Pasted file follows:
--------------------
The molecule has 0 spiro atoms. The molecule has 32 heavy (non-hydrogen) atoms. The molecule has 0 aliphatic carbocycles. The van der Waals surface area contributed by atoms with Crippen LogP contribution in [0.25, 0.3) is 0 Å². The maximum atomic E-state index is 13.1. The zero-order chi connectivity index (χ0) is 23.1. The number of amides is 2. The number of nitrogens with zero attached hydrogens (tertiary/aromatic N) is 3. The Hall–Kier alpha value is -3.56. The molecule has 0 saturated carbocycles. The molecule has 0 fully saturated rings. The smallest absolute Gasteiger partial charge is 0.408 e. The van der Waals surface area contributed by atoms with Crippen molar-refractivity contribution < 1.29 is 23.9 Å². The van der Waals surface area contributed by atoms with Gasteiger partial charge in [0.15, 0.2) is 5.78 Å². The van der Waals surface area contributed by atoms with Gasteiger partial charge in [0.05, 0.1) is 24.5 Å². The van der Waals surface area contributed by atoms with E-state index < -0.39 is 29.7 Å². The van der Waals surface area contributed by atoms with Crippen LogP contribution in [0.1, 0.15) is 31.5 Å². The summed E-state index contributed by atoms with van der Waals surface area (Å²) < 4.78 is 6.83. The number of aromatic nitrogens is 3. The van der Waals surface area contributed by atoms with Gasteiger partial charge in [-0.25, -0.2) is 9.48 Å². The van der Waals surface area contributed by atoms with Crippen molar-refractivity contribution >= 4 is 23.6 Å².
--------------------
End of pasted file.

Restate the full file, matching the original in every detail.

The molecule has 0 spiro atoms. The molecule has 32 heavy (non-hydrogen) atoms. The molecule has 0 aliphatic carbocycles. The van der Waals surface area contributed by atoms with Crippen LogP contribution in [0.25, 0.3) is 0 Å². The maximum atomic E-state index is 13.1. The zero-order chi connectivity index (χ0) is 23.1. The number of amides is 2. The number of nitrogens with zero attached hydrogens (tertiary/aromatic N) is 3. The Hall–Kier alpha value is -3.56. The molecule has 0 saturated carbocycles. The molecule has 0 fully saturated rings. The smallest absolute Gasteiger partial charge is 0.408 e. The van der Waals surface area contributed by atoms with Crippen molar-refractivity contribution < 1.29 is 23.9 Å². The van der Waals surface area contributed by atoms with Gasteiger partial charge in [0.15, 0.2) is 5.78 Å². The van der Waals surface area contributed by atoms with Gasteiger partial charge in [0.05, 0.1) is 24.5 Å². The van der Waals surface area contributed by atoms with E-state index < -0.39 is 29.7 Å². The van der Waals surface area contributed by atoms with Crippen LogP contribution in [0.1, 0.15) is 31.5 Å². The summed E-state index contributed by atoms with van der Waals surface area (Å²) < 4.78 is 6.83. The number of aromatic nitrogens is 3. The van der Waals surface area contributed by atoms with Gasteiger partial charge in [-0.25, -0.2) is 9.48 Å². The van der Waals surface area contributed by atoms with Crippen molar-refractivity contribution >= 4 is 23.6 Å².